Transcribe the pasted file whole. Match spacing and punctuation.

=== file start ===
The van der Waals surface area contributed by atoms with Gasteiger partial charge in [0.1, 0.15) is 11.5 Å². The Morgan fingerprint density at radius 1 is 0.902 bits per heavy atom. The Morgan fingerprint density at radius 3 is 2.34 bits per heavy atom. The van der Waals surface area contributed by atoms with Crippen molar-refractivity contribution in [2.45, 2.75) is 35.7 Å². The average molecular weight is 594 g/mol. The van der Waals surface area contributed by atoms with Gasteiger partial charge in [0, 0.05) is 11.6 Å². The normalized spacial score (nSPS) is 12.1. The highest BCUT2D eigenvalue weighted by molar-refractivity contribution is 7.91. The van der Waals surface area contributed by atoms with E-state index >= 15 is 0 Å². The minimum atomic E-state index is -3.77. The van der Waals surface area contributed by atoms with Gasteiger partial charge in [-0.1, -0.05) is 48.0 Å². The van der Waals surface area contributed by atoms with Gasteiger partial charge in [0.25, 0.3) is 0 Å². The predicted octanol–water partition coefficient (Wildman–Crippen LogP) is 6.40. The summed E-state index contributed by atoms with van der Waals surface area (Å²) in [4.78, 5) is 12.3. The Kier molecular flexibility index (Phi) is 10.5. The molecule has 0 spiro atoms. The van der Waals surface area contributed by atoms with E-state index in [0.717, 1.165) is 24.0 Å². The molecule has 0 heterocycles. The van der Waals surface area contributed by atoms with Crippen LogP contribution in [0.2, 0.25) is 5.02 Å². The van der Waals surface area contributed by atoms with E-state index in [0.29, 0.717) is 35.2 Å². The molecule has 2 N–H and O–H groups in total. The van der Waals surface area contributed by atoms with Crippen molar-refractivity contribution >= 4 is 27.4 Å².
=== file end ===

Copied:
The van der Waals surface area contributed by atoms with Gasteiger partial charge in [0.1, 0.15) is 11.5 Å². The Morgan fingerprint density at radius 1 is 0.902 bits per heavy atom. The Morgan fingerprint density at radius 3 is 2.34 bits per heavy atom. The van der Waals surface area contributed by atoms with Crippen molar-refractivity contribution in [2.45, 2.75) is 35.7 Å². The average molecular weight is 594 g/mol. The van der Waals surface area contributed by atoms with Gasteiger partial charge in [0, 0.05) is 11.6 Å². The normalized spacial score (nSPS) is 12.1. The highest BCUT2D eigenvalue weighted by molar-refractivity contribution is 7.91. The van der Waals surface area contributed by atoms with E-state index >= 15 is 0 Å². The minimum atomic E-state index is -3.77. The van der Waals surface area contributed by atoms with Gasteiger partial charge in [-0.1, -0.05) is 48.0 Å². The van der Waals surface area contributed by atoms with Gasteiger partial charge in [0.25, 0.3) is 0 Å². The predicted octanol–water partition coefficient (Wildman–Crippen LogP) is 6.40. The summed E-state index contributed by atoms with van der Waals surface area (Å²) in [4.78, 5) is 12.3. The Kier molecular flexibility index (Phi) is 10.5. The molecule has 0 spiro atoms. The van der Waals surface area contributed by atoms with E-state index in [0.717, 1.165) is 24.0 Å². The molecule has 0 heterocycles. The van der Waals surface area contributed by atoms with Crippen LogP contribution in [0.2, 0.25) is 5.02 Å². The van der Waals surface area contributed by atoms with E-state index in [0.29, 0.717) is 35.2 Å². The molecule has 2 N–H and O–H groups in total. The van der Waals surface area contributed by atoms with Crippen molar-refractivity contribution >= 4 is 27.4 Å².